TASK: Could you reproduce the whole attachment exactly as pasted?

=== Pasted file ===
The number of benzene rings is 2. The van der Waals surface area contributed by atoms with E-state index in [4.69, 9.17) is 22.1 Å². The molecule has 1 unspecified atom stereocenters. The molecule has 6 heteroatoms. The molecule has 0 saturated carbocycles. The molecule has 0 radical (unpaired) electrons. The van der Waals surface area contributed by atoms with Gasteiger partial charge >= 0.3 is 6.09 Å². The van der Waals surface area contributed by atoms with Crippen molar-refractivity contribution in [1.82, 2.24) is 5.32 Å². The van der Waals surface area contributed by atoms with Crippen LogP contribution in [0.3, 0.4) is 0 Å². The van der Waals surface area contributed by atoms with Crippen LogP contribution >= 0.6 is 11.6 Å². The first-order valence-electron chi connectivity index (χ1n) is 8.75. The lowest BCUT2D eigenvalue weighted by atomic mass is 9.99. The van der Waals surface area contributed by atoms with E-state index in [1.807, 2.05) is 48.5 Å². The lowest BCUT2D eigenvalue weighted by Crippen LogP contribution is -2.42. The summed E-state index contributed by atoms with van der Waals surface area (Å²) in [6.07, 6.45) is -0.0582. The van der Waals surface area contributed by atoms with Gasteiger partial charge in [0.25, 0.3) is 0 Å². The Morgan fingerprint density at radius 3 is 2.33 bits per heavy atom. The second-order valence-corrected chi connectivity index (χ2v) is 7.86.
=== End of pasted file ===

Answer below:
The number of benzene rings is 2. The van der Waals surface area contributed by atoms with E-state index in [4.69, 9.17) is 22.1 Å². The molecule has 1 unspecified atom stereocenters. The molecule has 6 heteroatoms. The molecule has 0 saturated carbocycles. The molecule has 0 radical (unpaired) electrons. The van der Waals surface area contributed by atoms with Gasteiger partial charge >= 0.3 is 6.09 Å². The van der Waals surface area contributed by atoms with Crippen molar-refractivity contribution in [1.82, 2.24) is 5.32 Å². The van der Waals surface area contributed by atoms with Crippen LogP contribution in [0.3, 0.4) is 0 Å². The van der Waals surface area contributed by atoms with Crippen LogP contribution >= 0.6 is 11.6 Å². The first-order valence-electron chi connectivity index (χ1n) is 8.75. The lowest BCUT2D eigenvalue weighted by atomic mass is 9.99. The van der Waals surface area contributed by atoms with E-state index in [1.807, 2.05) is 48.5 Å². The lowest BCUT2D eigenvalue weighted by Crippen LogP contribution is -2.42. The summed E-state index contributed by atoms with van der Waals surface area (Å²) in [6.07, 6.45) is -0.0582. The van der Waals surface area contributed by atoms with Gasteiger partial charge in [0.25, 0.3) is 0 Å². The Morgan fingerprint density at radius 3 is 2.33 bits per heavy atom. The second-order valence-corrected chi connectivity index (χ2v) is 7.86.